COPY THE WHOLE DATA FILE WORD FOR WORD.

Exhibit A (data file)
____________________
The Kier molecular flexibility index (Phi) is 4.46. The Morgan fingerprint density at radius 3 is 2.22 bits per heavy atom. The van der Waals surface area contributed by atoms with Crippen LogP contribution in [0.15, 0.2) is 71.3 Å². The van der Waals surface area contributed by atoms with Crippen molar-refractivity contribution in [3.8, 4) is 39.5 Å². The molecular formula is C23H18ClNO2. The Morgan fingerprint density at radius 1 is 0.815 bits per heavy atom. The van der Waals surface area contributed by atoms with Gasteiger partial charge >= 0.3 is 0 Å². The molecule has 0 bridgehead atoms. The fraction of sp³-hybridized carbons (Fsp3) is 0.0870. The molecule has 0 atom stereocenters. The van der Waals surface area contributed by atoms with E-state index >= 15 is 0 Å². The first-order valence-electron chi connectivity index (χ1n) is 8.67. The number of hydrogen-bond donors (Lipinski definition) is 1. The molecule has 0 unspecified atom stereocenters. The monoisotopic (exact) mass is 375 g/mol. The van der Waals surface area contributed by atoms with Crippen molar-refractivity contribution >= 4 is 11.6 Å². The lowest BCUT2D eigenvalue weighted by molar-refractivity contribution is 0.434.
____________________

The Kier molecular flexibility index (Phi) is 4.46. The Morgan fingerprint density at radius 3 is 2.22 bits per heavy atom. The van der Waals surface area contributed by atoms with Crippen LogP contribution in [0.15, 0.2) is 71.3 Å². The van der Waals surface area contributed by atoms with Crippen molar-refractivity contribution in [3.8, 4) is 39.5 Å². The molecular formula is C23H18ClNO2. The Morgan fingerprint density at radius 1 is 0.815 bits per heavy atom. The van der Waals surface area contributed by atoms with Gasteiger partial charge >= 0.3 is 0 Å². The molecule has 0 bridgehead atoms. The fraction of sp³-hybridized carbons (Fsp3) is 0.0870. The molecule has 0 atom stereocenters. The van der Waals surface area contributed by atoms with E-state index >= 15 is 0 Å². The first-order valence-electron chi connectivity index (χ1n) is 8.67. The number of hydrogen-bond donors (Lipinski definition) is 1. The molecule has 0 unspecified atom stereocenters. The monoisotopic (exact) mass is 375 g/mol. The van der Waals surface area contributed by atoms with Crippen molar-refractivity contribution >= 4 is 11.6 Å². The lowest BCUT2D eigenvalue weighted by molar-refractivity contribution is 0.434.